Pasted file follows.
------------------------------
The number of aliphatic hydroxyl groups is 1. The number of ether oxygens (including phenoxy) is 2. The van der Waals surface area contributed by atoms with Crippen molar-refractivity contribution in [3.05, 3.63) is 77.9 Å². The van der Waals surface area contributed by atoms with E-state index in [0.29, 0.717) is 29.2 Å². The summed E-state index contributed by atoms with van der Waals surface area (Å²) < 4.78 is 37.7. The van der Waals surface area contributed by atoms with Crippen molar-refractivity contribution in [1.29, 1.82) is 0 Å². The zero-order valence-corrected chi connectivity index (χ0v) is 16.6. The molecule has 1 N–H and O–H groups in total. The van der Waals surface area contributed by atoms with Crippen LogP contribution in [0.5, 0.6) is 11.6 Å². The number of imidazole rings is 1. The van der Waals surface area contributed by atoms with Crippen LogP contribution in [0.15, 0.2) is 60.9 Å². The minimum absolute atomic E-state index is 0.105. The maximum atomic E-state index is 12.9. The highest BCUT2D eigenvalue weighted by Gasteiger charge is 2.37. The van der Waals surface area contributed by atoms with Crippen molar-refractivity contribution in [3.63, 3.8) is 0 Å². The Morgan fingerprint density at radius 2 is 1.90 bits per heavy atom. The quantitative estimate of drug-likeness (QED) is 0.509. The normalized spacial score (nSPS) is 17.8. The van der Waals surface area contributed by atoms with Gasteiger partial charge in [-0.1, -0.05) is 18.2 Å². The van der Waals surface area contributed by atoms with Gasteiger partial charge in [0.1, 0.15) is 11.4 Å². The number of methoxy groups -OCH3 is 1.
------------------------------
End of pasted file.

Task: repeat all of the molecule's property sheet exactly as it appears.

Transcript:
The number of aliphatic hydroxyl groups is 1. The number of ether oxygens (including phenoxy) is 2. The van der Waals surface area contributed by atoms with Crippen molar-refractivity contribution in [3.05, 3.63) is 77.9 Å². The van der Waals surface area contributed by atoms with E-state index in [0.29, 0.717) is 29.2 Å². The summed E-state index contributed by atoms with van der Waals surface area (Å²) < 4.78 is 37.7. The van der Waals surface area contributed by atoms with Crippen molar-refractivity contribution in [1.29, 1.82) is 0 Å². The zero-order valence-corrected chi connectivity index (χ0v) is 16.6. The molecule has 1 N–H and O–H groups in total. The van der Waals surface area contributed by atoms with Crippen LogP contribution in [0.5, 0.6) is 11.6 Å². The number of imidazole rings is 1. The van der Waals surface area contributed by atoms with Crippen LogP contribution in [0.15, 0.2) is 60.9 Å². The minimum absolute atomic E-state index is 0.105. The maximum atomic E-state index is 12.9. The highest BCUT2D eigenvalue weighted by Gasteiger charge is 2.37. The van der Waals surface area contributed by atoms with Crippen molar-refractivity contribution in [3.63, 3.8) is 0 Å². The Morgan fingerprint density at radius 2 is 1.90 bits per heavy atom. The quantitative estimate of drug-likeness (QED) is 0.509. The normalized spacial score (nSPS) is 17.8. The van der Waals surface area contributed by atoms with Gasteiger partial charge in [-0.1, -0.05) is 18.2 Å². The van der Waals surface area contributed by atoms with Gasteiger partial charge in [0.1, 0.15) is 11.4 Å². The number of methoxy groups -OCH3 is 1.